Tenchu Z Original Soundtrack
Tenchu Z Original Soundtrack
Sony Records (CD Edition); Mega-Alpha (Digital Edition)
November 22, 2006
Buy at CDJapan
Over the years, the Tenchu series has experienced a turbulent production history with numerous developers and publishers, though one feature remained conserved until 2006: a soundtrack led by pan-Asian specialist Noriyuki Asakura. On Tenchu Z (aka Tenchu Senran), From Software asked their internal music team to handle the score and did not outsource any aspect of the soundtrack to Asakura. The team maintained the distinctive fusions of traditional Asian instruments and contemporary elements that have defined the series to now. However, they focused more on functionality than artistry…
Yoshikazu Takayama’s opening theme for the title “IZAYOI” was clearly written in the spirit of Noriyuki Asakura’s vocal themes. The vocalist Kyoko Kishikawa maintains the Eastern feel of the series’ vocal music and brings plenty of passion to the simple melodies. The instrumentation also blends traditional Japanese forces with modern rock influences. However, the supreme artistry featured in Asakura’s themes is clearly missing despite the obvious efforts of the composer; for example, the rock backing is a little derivative, the opening electric violin solo sounds very showy, and the closing harp flourishes are overly extended. It is all quite pleasant and fitting, but it is still clearly the work of a pop artist outside his comfort zone.
The background music featured throughout the soundtrack are also more of the fitting but straightforward sort. “Moon Conjunction”, for example, is an instrumentation rendition of the opening vocal theme. While the melody is pleasant at first, it some becomes obnoxious as it repeats ad nauseum against a simple rhythm track. There are some decorations, particularly from the backing vocals and koto lines, but they’re not enough to compensate for the linear and repetitious feel of the track. The two “Sound of Silence” themes meanwhile sound authentic enough with their biwa and shakuhachi leads. However, they seem to have no aspiration beyond this and could have easily featured in a basic stock library. Various shorter themes such as “Blue Water Heaven” and “Proof of the Golden Land” also sound appropriate, but are so sparingly elaborated that they are utterly vacant on a stand-alone level.
The best tracks on the soundtrack are those that express a little more individuality. Hideyuki Eto, for instance, demonstrates a talent for offering dark ambient soundscapes on “Total Luck” and raw action elements on “Thorns” and “Noisy”. Despite their slow-building nature, these tracks feature interesting hybridised timbres and ever-evolving polyrhythms. The climactic “Snipe on Edge” is also a decent imitation of Asakura’s more wild themes with its groovy blends of electronic, rock, acoustic, and vocal elements. There are two more interesting renditions of the main theme featured on the soundtrack, the upbeat jazz-tinged “Ever-Still Moon” and the sentimental classically-oriented “Wind of Dawn”; the melody could be richer and the arrangements more original, but these tracks still bring some much-needed diversity and emotion to the soundtrack.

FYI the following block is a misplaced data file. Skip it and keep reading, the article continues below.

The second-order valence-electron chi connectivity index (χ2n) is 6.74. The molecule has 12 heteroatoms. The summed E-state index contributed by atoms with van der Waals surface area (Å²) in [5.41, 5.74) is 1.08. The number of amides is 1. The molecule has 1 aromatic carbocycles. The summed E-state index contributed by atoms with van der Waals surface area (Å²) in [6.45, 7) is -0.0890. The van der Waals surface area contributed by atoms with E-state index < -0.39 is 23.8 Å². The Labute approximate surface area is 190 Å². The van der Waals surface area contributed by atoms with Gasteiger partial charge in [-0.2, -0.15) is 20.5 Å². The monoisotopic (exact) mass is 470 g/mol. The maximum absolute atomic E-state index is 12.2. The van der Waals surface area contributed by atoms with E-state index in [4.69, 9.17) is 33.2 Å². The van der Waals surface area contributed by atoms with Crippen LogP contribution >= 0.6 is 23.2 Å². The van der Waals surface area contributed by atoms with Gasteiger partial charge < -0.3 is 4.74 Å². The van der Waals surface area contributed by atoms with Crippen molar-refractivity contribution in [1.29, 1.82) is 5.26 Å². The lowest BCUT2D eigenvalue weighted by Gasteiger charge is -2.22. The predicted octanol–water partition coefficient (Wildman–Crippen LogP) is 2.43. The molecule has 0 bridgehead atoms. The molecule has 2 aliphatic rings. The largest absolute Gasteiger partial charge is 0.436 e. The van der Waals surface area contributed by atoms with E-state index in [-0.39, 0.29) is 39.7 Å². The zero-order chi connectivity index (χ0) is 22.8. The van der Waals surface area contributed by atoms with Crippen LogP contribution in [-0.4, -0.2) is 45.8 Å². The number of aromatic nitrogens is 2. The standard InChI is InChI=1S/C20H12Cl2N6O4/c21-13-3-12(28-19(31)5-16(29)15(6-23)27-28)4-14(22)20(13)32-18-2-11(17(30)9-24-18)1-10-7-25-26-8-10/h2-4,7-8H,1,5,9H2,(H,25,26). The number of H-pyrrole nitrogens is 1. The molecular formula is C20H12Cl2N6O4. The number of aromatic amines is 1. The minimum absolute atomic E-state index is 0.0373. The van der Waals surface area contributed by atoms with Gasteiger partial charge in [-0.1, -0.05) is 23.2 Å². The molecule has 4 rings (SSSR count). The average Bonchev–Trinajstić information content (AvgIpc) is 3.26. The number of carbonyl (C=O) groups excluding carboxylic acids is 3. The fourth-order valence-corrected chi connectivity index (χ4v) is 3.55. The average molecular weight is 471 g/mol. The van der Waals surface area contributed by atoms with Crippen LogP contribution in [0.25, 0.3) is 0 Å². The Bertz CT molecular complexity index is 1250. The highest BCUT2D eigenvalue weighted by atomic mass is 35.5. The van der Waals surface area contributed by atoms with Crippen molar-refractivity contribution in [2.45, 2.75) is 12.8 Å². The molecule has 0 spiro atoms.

The soundtrack closes with another vocal theme, “Shizuku”. Once again, the composer awkwardly hybridises features of Asakura’s compositions with pop ballad clichés. Kyoko Kishikawa’s vocals are once again the main highlight here and interpret some pleasant ethereal melodies. As for the instrumentation, the close harmonisation between the vocals and violin is an inspired artistic choice, but is too sloppily implemented to be convincing, while the brief electric guitar solo sounds over-the-top and unnecessary. This track would be a perfect fit for a more sentimental title, such as Ar tonelico, but is a rather contrived addition to the more highbrow Tenchu series. The soundtrack ends with a handful of instrumental arrangements and a mobile phone track.
The soundtrack to Tenchu Senran can be looked at in several ways. Compared with Noriyuki Asakura’s soundtrack, it is clearly less dramatic, original, or artistic. As an experience in its own right, it is still largely uninteresting, with the exception of some of the vocal and battle themes. The team at From Software produced a range of mostly suitable background music for the game, but there are far better Eastern-flavoured soundtracks out there for those looking for a stand-alone listen.
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Posted on August 1, 2012 by Chris Greening. Last modified on August 1, 2012.